Your super isn’t just an ideal investment to save for retirement. Superannuation savings can also help to shape decisions about when you decide to hang up your work boots and how you manage your transition out of the workforce.
It’s all thanks to a type of product called a transition to retirement (TTR) pension. This allows you to access your super while you are still in the workforce and it’s an option that has led to the development of two handy transition to retirement (or pre-retirement) strategies.
Perhaps the most popular option is an ‘income swap’ strategy. This generally suits pre-retirees hoping to ramp up their super savings ahead of full time retirement.
In practice, it involves making additional super contributions via salary sacrifice (where your employer pays part of your pre-tax salary into your super fund rather than directly to you), while making up the difference in take home cash with payments from a TTR pension.
The second type of strategy focuses on replacement of income. Here, you may choose to wind back your working week and use the funds provided by a TTR pension to enjoy the same level of after-tax income even though you are working less.
A transition to retirement strategy may sound easy on paper, but there are generally three key aspects of a TTR pension that call for professional financial planning advice.
TTR pensions are only available when you reach preservation age. That’s the age at which, by law, you can access your super. This age limit is steadily rising, and Australians born on or after 1 July 1964 won’t reach preservation age until age 60.1 That’s not to say there is no merit in talking to your adviser about a TTR strategy at an earlier stage.
Some advance planning is always worthwhile and this leads to another consideration - not all super funds offer TTR options.
If you’re thinking of using a TTR strategy at some stage, it can be worth talking to a financial adviser to find out if your fund provides a TTR option. If not, it may be worth asking about whether to switch to a fund that offers this option. If you use a self-managed super fund, the trust deed will need to allow TTR income streams.
Assuming you tick all the eligibility boxes, it can be tempting to focus on how much you can draw down on a regular basis through a TTR pension. But your super may need to last a long time.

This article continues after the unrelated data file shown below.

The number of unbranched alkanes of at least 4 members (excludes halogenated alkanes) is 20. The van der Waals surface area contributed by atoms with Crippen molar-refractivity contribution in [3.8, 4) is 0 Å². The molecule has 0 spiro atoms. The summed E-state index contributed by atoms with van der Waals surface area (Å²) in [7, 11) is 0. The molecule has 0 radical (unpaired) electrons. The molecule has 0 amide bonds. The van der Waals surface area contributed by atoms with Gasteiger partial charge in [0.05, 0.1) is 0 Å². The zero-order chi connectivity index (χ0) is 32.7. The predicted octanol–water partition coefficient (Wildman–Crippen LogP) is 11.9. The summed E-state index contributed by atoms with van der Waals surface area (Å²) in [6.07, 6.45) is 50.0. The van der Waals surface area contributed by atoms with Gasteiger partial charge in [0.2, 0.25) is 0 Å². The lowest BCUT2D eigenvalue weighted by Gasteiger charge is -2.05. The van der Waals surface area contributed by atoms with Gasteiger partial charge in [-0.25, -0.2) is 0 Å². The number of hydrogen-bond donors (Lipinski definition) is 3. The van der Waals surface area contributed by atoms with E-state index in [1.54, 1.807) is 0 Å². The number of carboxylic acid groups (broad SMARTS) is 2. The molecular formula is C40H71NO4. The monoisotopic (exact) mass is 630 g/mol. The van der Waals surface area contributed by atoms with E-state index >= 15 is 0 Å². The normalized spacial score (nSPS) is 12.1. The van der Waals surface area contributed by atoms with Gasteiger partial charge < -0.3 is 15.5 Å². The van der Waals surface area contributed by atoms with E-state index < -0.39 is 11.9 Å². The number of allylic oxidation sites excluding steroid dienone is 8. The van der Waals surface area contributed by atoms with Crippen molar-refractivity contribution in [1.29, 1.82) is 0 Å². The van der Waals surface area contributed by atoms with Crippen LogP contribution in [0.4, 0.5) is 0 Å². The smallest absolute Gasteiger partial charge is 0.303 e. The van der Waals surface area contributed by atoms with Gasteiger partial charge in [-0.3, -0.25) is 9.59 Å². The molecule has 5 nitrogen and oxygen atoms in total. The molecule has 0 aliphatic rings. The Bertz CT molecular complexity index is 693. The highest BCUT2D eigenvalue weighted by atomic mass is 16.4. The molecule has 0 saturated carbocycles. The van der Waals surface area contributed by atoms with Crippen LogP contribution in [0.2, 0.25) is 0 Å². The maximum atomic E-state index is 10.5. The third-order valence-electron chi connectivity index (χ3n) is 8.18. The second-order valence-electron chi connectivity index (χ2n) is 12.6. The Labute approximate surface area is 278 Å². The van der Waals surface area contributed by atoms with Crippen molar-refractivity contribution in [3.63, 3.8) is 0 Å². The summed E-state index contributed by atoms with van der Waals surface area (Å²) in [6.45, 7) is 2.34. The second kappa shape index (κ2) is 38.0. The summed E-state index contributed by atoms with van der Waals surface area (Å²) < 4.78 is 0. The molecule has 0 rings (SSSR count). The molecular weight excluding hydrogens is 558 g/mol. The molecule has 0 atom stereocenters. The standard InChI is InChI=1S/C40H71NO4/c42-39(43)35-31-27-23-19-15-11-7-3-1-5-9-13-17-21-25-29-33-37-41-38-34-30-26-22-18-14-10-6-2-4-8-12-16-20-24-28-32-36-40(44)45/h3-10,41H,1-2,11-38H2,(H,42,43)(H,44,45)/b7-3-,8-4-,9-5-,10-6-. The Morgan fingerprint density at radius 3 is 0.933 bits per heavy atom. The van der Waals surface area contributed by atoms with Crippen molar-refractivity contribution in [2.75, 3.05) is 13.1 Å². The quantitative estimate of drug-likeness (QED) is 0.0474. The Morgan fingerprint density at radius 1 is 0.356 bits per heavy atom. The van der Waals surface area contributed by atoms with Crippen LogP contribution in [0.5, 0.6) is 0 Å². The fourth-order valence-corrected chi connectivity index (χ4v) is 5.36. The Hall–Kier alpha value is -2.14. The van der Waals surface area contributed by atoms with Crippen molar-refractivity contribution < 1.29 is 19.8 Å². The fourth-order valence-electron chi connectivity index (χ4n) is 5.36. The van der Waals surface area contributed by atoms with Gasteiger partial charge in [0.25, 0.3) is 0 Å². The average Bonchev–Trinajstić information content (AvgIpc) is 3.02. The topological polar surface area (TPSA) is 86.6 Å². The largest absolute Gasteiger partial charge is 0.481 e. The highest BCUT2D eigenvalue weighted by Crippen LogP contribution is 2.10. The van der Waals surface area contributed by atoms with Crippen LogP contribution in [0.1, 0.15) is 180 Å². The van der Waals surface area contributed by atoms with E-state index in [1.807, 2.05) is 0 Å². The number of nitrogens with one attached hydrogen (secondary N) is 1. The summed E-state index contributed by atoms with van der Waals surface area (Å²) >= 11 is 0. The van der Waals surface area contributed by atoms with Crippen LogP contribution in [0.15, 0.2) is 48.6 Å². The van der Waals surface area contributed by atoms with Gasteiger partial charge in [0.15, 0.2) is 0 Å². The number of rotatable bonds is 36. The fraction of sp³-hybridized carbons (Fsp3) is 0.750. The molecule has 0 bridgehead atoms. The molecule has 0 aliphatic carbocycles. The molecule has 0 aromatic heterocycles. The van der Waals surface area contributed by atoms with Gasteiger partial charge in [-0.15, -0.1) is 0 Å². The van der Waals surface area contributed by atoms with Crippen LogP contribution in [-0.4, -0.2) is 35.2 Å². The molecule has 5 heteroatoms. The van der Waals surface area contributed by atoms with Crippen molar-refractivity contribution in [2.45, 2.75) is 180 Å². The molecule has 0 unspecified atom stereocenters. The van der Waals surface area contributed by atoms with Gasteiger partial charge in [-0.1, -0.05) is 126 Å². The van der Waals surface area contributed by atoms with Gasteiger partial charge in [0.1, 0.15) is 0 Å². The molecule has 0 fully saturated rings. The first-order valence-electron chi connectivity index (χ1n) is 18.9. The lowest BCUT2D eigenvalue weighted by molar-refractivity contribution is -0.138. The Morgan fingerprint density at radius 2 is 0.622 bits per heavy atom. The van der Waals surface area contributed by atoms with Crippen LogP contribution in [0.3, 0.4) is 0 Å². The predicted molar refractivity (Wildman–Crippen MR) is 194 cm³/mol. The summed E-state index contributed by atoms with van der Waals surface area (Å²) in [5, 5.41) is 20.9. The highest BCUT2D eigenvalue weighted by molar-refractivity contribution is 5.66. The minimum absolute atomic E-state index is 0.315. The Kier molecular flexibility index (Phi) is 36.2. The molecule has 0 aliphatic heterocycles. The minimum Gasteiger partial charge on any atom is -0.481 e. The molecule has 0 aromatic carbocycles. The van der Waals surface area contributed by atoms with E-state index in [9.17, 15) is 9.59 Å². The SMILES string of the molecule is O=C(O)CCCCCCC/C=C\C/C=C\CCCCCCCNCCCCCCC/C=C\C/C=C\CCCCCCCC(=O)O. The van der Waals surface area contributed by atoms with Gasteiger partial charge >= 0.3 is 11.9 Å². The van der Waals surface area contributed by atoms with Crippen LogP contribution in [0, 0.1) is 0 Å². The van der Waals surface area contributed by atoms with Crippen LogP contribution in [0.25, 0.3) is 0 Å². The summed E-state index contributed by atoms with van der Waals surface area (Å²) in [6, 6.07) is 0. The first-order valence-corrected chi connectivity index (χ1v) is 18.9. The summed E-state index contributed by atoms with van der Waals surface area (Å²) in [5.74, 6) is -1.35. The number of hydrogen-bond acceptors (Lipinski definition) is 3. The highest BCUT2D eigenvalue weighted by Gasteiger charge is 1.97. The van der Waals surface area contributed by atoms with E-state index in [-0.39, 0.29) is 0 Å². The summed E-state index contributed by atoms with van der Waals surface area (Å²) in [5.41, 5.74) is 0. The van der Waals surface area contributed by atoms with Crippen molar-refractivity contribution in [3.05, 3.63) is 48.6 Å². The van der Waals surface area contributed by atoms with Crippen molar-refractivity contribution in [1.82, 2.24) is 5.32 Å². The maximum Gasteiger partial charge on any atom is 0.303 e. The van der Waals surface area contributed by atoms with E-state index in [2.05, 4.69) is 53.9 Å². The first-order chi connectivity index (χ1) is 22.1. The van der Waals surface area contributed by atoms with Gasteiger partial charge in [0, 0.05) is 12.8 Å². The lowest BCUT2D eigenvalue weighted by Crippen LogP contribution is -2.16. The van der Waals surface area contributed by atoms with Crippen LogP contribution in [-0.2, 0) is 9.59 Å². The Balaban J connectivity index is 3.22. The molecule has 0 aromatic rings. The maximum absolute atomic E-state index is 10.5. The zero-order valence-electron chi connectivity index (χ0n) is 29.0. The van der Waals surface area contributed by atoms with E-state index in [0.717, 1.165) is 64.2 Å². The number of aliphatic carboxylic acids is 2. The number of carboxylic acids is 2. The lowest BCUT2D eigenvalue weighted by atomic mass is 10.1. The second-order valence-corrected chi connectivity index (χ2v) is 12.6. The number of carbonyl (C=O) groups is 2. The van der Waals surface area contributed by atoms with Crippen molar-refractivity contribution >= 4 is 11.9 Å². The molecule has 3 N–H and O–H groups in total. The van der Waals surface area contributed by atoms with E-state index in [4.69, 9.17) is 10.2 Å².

That makes it important to consider ‘when is the right time to embark on a TTR strategy?’ As longevity rates continue to climb, anyone tapping into their super via a TTR pension at, say, age 56, may need to tread carefully. You could live to age 90 or older and the earlier you access your super, the greater the potential risk of outliving your nest egg.
This makes it critical to look at how much can be drawn down via a TTR pension to meet your needs today while still providing sufficient super savings to enjoy a comfortable tomorrow. There is no one-size-fits-all answer here and it pays to speak with a financial adviser about tailoring a TTR strategy to your personal needs.
Regardless of whether you are aiming for an income swap or income replacement strategy, your TTR plan needs to be reviewed annually so that income streams and/or super contributions can be fine-tuned in line with your circumstances.
Talk to your financial adviser to see which course of action works best for your circumstances and if you can ease your way into retirement sooner. A TTR pension can be an opportunity to have your super cake and eat it too while leaving the workforce on your own terms.
1Accessing your super – ATO website - https://www.ato.gov.au/Individuals/Super/Accessing-your-super/
This information is current as at 15/08/2016.
This information has been prepared without taking account of your objectives, financial situation or needs. Because of this you should, before acting on this information, consider its appropriateness, having regard to your objectives, financial situation and needs.
This information provides an overview or summary only and it should not be considered a comprehensive statement on any matter or relied upon as such.
Before requesting a super transfer, we recommend that you check with your other funds to see if there are any exit fees for moving your benefit or other loss of benefits such as insurance. We also recommend you to check with tax professionals to see if there are any tax implications.
Generally, contributions to a superannuation fund are preserved. The government has placed restrictions on when you can access your preserved benefits. In general, benefits will not be able to be paid until a member is age 65, or has permanently retired and is above his/ her preservation age (i.e. 55 years up to 60 years depending on when the member was born).
The Government has set caps on the amount of money you can add to superannuation each year on a concessionally taxed basis. Currently the cap is $30,000 per person pa for the 2016/17 financial year. If you are aged 49 or over on 30 June 2016, the annual cap is $35,000.
In addition, the government has set a non-concessional contributions cap. The cap is $180,000 per person pa. Those under age 65 can ‘bring forward’ two years’ worth of personal contributions, allowing them to contribute up to $540,000 per person over a three year period. However, in the Federal Budget announced on 3 May 2016, the government proposed to introduce a lifetime cap of $500,000 on non-concessional contributions, which would include non-concessional made since 1 July 2007. For more detail, speak with a financial adviser or visit the ATO website.
The tax position described is a general statement and is for guidance only. It has not been prepared by a registered tax agent. It does not constitute tax advice and is based on current tax laws and our interpretation. Your individual situation may differ and you should seek independent professional tax advice.
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